Conservative outrage over the top-line spending deal negotiated by Speaker Mike Johnson (R-La.) is fueling speculation over whether he could meet the same fate as his predecessor and have his gavel yanked away.
Rep. Chip Roy (R-Texas) explicitly left open the possibility of forcing a vote on removing the Speaker, known as a “motion to vacate,” over the weekend spending deal.
“If they totally botch it, we get no policy reforms, and we spend $1.66 trillion, I don’t know why we would keep him as Speaker,” Roy told conservative podcast host Steve Deace on Tuesday.
“I’m leaving it on the table. I’m not going to say I’m going to file it tomorrow,” Roy continued. “I think the Speaker needs to know that we’re angry about it.”
The top-line spending deal is largely in line with the spending caps and side-spending agreement struck as part of the debt limit deal negotiated by ousted former Speaker Kevin McCarthy (R-Calif.) last year — which fueled a full-on rebellion by hard-line conservatives.
Speaker Mike Johnson (R-La.) addresses reporters as he returns to his office from a series of procedural votes and meetings to discuss funding the government on Thursday, January 11, 2024. (Greg Nash)
Rep. Tim Burchett (R-Tenn.), one of the eight Republicans who joined with Democrats to vote McCarthy out, said “a lot of people are talking about” a move to oust Johnson, but he is not on board — “yet.”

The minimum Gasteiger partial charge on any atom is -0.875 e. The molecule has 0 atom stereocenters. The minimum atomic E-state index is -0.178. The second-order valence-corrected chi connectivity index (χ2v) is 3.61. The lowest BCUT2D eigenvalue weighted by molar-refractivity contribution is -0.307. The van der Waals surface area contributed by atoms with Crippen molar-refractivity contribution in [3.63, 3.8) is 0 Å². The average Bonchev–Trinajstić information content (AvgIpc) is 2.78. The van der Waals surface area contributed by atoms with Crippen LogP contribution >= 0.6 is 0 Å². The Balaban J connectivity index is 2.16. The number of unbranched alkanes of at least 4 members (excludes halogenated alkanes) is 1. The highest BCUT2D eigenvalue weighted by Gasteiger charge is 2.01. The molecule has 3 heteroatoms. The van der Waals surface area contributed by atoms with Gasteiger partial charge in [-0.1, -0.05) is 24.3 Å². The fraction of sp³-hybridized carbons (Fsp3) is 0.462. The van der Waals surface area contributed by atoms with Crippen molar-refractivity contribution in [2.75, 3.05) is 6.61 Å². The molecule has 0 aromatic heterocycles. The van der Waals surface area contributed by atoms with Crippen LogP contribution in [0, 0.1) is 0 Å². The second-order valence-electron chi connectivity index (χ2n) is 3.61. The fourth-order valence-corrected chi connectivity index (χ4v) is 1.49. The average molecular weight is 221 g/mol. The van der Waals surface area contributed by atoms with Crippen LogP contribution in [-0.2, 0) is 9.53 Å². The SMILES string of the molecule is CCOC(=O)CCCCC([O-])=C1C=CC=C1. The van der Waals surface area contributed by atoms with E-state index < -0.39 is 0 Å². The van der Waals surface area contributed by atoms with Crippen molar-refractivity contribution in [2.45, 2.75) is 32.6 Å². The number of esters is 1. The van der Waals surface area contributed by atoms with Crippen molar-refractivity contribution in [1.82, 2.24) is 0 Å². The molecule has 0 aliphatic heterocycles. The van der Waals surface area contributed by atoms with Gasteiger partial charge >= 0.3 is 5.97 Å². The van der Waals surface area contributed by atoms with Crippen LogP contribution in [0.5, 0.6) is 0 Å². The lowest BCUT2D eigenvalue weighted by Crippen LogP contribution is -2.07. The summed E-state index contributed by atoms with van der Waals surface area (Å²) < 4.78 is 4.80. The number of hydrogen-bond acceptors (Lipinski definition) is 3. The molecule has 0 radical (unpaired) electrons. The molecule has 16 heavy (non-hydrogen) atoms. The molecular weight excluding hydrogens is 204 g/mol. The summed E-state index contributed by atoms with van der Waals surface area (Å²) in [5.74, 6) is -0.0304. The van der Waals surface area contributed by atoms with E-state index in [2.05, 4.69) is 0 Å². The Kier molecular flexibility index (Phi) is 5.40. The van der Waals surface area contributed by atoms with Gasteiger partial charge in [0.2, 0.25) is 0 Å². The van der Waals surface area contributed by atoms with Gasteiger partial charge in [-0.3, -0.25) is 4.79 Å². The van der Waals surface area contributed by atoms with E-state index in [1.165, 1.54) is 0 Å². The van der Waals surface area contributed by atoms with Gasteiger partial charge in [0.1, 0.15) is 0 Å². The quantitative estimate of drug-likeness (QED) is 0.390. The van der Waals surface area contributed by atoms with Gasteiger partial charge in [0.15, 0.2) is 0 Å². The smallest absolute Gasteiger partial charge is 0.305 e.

“I’d say just give him a little time, but we’re running out of time,” Burchett said.
With House Majority Leader Steve Scalise (R-La.) out until next month due to cancer treatment, it would take only three Republicans and all Democrats to force Johnson’s removal, assuming full attendance otherwise.
But that same razor-thin majority, Johnson argues, is why Republicans have limited options for wins from the Democratic-controlled Senate and Biden administration. He’s called the spending deal the “best possible deal” conservatives could get with a divided government. He has touted wins on accelerating clawbacks of IRS funding and a $6.1 billion cut to pandemic funding.
Johnson is “not concerned” about a move to force him out over the spending deal, he said at a Wednesday press conference.
“Chip Roy is one of my closest friends. We agree on almost everything in principle,” Johnson said. “Look, leadership is tough. You take a lot of criticism. But remember, I am a hard-line conservative. That’s what they used to call me.”
Many Republicans don’t take seriously the talk of ousting Johnson.
“People are emotional all the time,” House Majority Whip Tom Emmer (R-Minn.) said when asked about the possibility. “They say all kinds of different things.”
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So far, no GOP members have explicitly called to oust Johnson. Rep. Andy Biggs (R-Ariz.), another one of the eight who moved against McCarthy, said he would prefer the House GOP work out its outrage without the motion to vacate.
McCarthy had long maintained the move to unseat him was largely motivated by personal beefs, though the Republicans who ousted him denied that.